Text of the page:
Michael Haneke’s pessimistic study of society – Published on WSWS, by Verena Nees, 6 January 2010.
An often fascinating film that leaves a bitter aftertaste. This is the impression left with the cinema-goer by Michael Haneke’s new film, The White Ribbon … //
… He went on to say: “I set the story in its particular era so that it might acquire an added political significance. It could just as easily have been set in an Islamic village. Of course, it would have had a different look, but the essentials would have been much the same.” When the Focus interviewer persisted in trying to pin him down to the idea that he must have seen tendencies towards evil and fascism in the whole of the northern, Protestant-educated world, Haneke declared: “My films all carry the same label—’citizens at war.’ How do we get along with each other? I really believe that major wars occur because of what has happened to us previously. This is why we’re so susceptible to them.”
What a banal and philistine conclusion! At a time when governments, representatives of big business, and the media are beating the drum for war in Afghanistan, and the German army is committing war crimes for the first time since the Second World War, Haneke will have us believe it is the general way people relate to each other that makes wars possible. The opposite is true: the great majority of people are against war, but the ruling elite increasingly clamour for its expansion.
Haneke deliberately overlooks the connection between the concrete social and economic interests of capitalists and the two great wars of the last century. He also fails to recognise the fact that by 1913 the backwardness and false piety of village life in Germany had long since ceased to predominate, and millions of workers—who had achieved not only political, but also cultural education thanks to the Social Democratic Party—were calling for a humane, socialist society.
In an interview with the Frankfurter Allgemeine Zeitung newspaper, also published October 15, 2009, Haneke made his position even clearer. Village life constitutes “a microcosm of this society, from the ruling group right to the bottom.” He wanted to make a film about “the perversion of every possible ideal when it is turned into an absolute.” Haneke further proselytised that whenever people are put under pressure, for example, as a result of their position within social structures, “they clutch at straws to free themselves from the predicament. And that will be any idea, ideal, ideology. It could be religion, but it could be something else. Usually, it doesn’t work and leads to acts of inhumanity.” This is supposed to be the hypothesis underlying the film—one that can be applied to explain German fascism, but also the “terrorism of our times…and religious fundamentalism of all colours.”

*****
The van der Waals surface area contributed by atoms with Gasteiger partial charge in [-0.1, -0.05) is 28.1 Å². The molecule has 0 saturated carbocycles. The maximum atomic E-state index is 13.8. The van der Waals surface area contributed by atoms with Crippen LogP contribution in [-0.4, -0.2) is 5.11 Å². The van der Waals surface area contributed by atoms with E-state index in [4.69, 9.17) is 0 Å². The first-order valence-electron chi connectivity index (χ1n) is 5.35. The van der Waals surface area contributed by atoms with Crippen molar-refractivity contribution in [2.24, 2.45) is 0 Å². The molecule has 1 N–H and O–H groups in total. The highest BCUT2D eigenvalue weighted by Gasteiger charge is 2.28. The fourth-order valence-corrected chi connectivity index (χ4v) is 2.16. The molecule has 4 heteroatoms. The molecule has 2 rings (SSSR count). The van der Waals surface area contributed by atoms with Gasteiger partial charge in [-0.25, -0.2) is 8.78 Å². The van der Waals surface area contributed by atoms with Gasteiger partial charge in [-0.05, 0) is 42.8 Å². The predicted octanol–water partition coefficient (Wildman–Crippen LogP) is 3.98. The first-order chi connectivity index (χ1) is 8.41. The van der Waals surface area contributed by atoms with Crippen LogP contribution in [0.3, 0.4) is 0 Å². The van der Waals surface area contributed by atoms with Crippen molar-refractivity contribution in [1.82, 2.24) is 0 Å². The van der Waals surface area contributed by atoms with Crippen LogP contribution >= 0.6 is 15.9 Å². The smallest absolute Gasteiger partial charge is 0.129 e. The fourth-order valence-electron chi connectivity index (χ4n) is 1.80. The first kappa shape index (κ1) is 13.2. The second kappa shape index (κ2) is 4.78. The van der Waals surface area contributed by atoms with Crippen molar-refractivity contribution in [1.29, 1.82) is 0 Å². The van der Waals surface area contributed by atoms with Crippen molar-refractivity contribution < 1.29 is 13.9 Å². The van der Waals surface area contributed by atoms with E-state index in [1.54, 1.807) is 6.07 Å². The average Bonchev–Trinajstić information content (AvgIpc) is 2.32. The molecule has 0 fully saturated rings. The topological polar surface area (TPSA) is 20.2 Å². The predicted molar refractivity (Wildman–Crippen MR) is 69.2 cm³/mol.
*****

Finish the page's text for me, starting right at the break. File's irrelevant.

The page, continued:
The claim that a threat to society lies in the transformation of “an idea into an ideology” or the clinging of people in crisis to “any idea, ideal or ideology” allows Haneke to avoid any investigation into specific instances of social development and to equate advanced revolutionary ideas with reactionary ideology and religious fanaticism.
The oppressed, when they resort to violence to defend themselves, are for him just as culpable as the oppressors. While the village children are portrayed as victims of religious oppression in the first half of The White Ribbon, towards the end the director concentrates on their maliciousness and intentionally tries to arouse the viewers’ disgust when the body of the handicapped child, streaming with blood, is found in the forest.
Another scene typifies this same approach. A farmer’s eldest son, whose mother lost her life in the landowner’s sawmill, expresses his rage by smashing up all the cabbages during the village harvest festival. The consequence of his deed is that his relatives are punished by the baron. His father reproaches him for putting the survival of the 14 members of his family at risk and hangs himself in despair. This is supposed to point to the moral that violence from below only leads to further violence, and so it should never happen in the first place.
Haneke belongs to a generation of filmmakers that have drawn the most pessimistic lessons from the world wars and the terror of fascism. They explain the lapse into fascist barbarism by invoking the collective guilt of the whole population, and draw the conclusion that any progressive development of humanity involving a mass social movement is impossible.
Despite the positive qualities of The White Ribbon, there is a jarring discord between the choruses of praise for the film from a wide section of the media and the disorientation it seeks to encourage within its audience. (full long text).
(The author also recommends: Michael Haneke’s Caché—The artist has not done the most difficult work [21 April 2006]).